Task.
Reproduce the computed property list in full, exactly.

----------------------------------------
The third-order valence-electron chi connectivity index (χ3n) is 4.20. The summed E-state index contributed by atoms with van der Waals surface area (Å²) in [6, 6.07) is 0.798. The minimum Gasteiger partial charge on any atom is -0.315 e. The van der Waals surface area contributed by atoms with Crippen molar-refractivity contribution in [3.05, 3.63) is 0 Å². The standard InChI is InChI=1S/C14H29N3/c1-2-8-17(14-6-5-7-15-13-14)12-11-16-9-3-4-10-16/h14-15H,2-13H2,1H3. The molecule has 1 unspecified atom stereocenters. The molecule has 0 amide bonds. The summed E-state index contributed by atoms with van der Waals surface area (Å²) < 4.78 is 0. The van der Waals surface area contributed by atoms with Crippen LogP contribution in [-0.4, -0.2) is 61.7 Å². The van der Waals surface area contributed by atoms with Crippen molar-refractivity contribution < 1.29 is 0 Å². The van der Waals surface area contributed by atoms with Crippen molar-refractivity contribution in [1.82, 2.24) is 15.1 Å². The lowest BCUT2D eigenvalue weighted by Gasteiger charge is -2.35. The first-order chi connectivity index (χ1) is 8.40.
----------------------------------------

The third-order valence-electron chi connectivity index (χ3n) is 4.20. The summed E-state index contributed by atoms with van der Waals surface area (Å²) in [6, 6.07) is 0.798. The minimum Gasteiger partial charge on any atom is -0.315 e. The van der Waals surface area contributed by atoms with Crippen molar-refractivity contribution in [3.05, 3.63) is 0 Å². The standard InChI is InChI=1S/C14H29N3/c1-2-8-17(14-6-5-7-15-13-14)12-11-16-9-3-4-10-16/h14-15H,2-13H2,1H3. The molecule has 1 unspecified atom stereocenters. The molecule has 0 amide bonds. The summed E-state index contributed by atoms with van der Waals surface area (Å²) < 4.78 is 0. The van der Waals surface area contributed by atoms with Crippen LogP contribution in [-0.4, -0.2) is 61.7 Å². The van der Waals surface area contributed by atoms with Crippen molar-refractivity contribution < 1.29 is 0 Å². The van der Waals surface area contributed by atoms with Crippen molar-refractivity contribution in [1.82, 2.24) is 15.1 Å². The lowest BCUT2D eigenvalue weighted by Gasteiger charge is -2.35. The first-order chi connectivity index (χ1) is 8.40.